represents a tensor which is constructed by mapping all symmetric matrices of the Grassmann data points —refer Figure
2(a). As discussed before in §1, to explain the complex deformations, we reduce the overall nonlinear space as a union of several local lowdimensional linear spaces which form the sample points on the Grassmann manifold. But, the notion of selfexpressiveness is valid only for Euclidean linear or affine subspace. To apply selfexpressiveness on the Grassmann manifold one has to adopt linearity onto the manifold. Since, Grassmann manifold is isometrically equivalent to the symmetric idempotent matrices [9], we embed the Grassmann manifold into the symmetric matrix manifold, where the selfexpression can be defined in the embedding space. This leads to the following optimization:(2)  
We denote as the coefficient matrix with ‘’ as the total number of spatial groups. Here, measures the trajectory group reconstruction error as per the manifold geometry. Also, we would like to emphasize that since the object undergoes deformations in the 3D space, we operate in 3D space rather than in the projected 2D space. is enforced on for a lowrank solution.
Grassmannian Representations in Shape Space: Deforming object attains different state over time which adheres to distinct temporal local subspaces [23]. Assuming that the temporal deformation is smooth overtime, we express deforming shapes in terms of local selfexpressiveness across frames as:
(3)  
Similarly, is the set of all symmetric matrices constructed using a set of Grassmannian samples , where contains the samples which are drawn from —refer Figure 2(b). Intuitively, is a shape matrix with each column as a deforming shape. , represent the temporal group reconstruction error and coefficient matrix respectively, with as the number of temporal groups. is enforced on for a lowrank solution.
SpatioTemporal Formulation: Combining the above two objectives and their constraints with reprojection error term give us our formulation. Our representation blends the local subspaces structure along with the global composition of a nonrigid shape. Thus, the overall objective is:
(4)  
The reprojection error constraint performs the 3D reconstruction using and . Meanwhile, the local subspace grouping naturally enforces the union of subspace structure in , with corresponding lowrank representations of the coefficient matrices and . Here, the function draws inference from matrices to refine Grassmannian sample set, both in trajectory and shape spaces. The function reconstructs and matrices based on a set of local subspaces (
), singular values (
, ) and the number of top eigenvalues (). The function transforms matrix to matrix and function rearranges matrix as per the recent ordering of ^{2}^{2}2It’s important to keep track of column permutation of , .. Parameters such as ‘’, ‘’ and ‘’ provides the flexibility to handle noise and adjust computations. Note that the element of the sets are obtained using SVD. The above equation i.e. Eq: (4) is a coupled optimization problem where the solution to matrices influence the solution of matrices and viceversa, and connects to .4 Solution
The formulation in Eq.(4) is a nonconvex problem due to the bilinear optimization variables (, ), hence a global optimal solution is hard to achieve. However, it can be efficiently solved using Augmented Lagrangian Methods (ALMs) [7], which has proven its effectiveness for many nonconvex problems. Introducing Lagrange multipliers and auxiliary variables to Eq.(4) gives us the complete cost function as follows:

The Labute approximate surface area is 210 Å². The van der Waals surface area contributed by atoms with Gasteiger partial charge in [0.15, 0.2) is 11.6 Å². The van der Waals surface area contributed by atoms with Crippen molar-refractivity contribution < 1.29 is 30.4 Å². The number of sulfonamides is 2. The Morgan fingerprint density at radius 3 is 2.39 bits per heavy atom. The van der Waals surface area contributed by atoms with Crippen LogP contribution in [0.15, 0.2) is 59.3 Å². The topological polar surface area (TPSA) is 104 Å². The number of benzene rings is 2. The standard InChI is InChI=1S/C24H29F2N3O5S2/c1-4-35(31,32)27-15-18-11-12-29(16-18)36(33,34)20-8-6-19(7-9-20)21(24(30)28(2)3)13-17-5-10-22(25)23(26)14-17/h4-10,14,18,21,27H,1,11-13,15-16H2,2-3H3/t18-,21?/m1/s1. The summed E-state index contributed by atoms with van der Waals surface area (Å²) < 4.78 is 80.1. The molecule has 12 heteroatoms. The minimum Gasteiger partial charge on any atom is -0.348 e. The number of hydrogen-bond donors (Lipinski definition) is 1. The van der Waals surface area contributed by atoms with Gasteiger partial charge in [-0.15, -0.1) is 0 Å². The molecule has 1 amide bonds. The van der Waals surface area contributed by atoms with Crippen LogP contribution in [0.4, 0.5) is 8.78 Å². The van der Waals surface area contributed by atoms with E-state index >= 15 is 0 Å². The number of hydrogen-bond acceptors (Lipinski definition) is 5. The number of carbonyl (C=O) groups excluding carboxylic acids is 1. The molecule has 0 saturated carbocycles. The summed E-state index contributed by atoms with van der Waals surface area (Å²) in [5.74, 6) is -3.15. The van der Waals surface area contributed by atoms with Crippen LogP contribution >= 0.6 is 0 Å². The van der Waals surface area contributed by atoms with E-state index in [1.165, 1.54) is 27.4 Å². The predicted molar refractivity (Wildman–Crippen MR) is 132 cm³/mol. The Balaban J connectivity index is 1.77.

(5)  
The function first computes the SVD of matrices, i.e. , then forms a matrix such that , where is set empirically based on noise levels and (normalized). Secondly, it uses to form new Grassmann samples from the matrices[22]. Notice that operates on matrices whose dimensions depend on the number of Grassmann samples. This reduces the complexity of the task from exponential in the number of vectorial points to exponential in the number of linear subspaces. The later being of the order 1050, where as the former can go more than 50,000 for dense NRSfM.
The function is defined as follows = = , where stands for top eigenvalues, denotes the cardinal number of the set and denotes for the horizontal concatenation of matrices. Intuitively, reconstructs back each local lowrank subspace. During implementation, we use , in place of accordingly. The optimization variables over iteration are obtained by solving for one variable at a time treating others as constant, keeping the constraints intact. For detailed derivations for each subproblem and proofs, kindly refer to the supplementary material. The pseudo code of our implementation is provided in Algorithm 1.
5 Experiments and Results
We compare the performance of our method against four previously reported stateoftheart approaches, namely Dense SpatioTemporal DS [11], Dense Variational DV [18], Trajectory Basis PTA [4] and Metric Projection MP [32]. To test the performance, we used dense NRSfM dataset introduced by Garg et al. [18] and Varol et al. [37]
under noisy and noise free conditions. For quantitative evaluation of 3D reconstruction, we align the estimated shape
with groundtruth shape per frame using Procrustes analysis. We compute the average RMS 3D reconstruction error as . We used Kmeans++ algorithm [6] to initialize segments without disturbing the temporal continuity.Experiments on Synthetic Face Sequences: This dataset consists of 4 different face sequence with 28,880 feature points tracked over multiple frames. The face sequence 1, 2 is a 10 frame long video, whereas, face sequence 3, 4 is a 99 frame long video. It’s a challenging dataset mainly due to different rotation frequencies and deformations in each of the sequence. Figure 3 shows the qualitative reconstruction results obtained using our approach in comparison to the groundtruth for face sequence 4. Table 2 lists the performance comparisons of our method with other competing methods. Clearly, our algorithm outperforms the other baseline approach, which helps us to conclude that holistic approaches to rank minimization without drawing any inference from local subspace structure is a less effective framework to cope up with the local nonlinearities.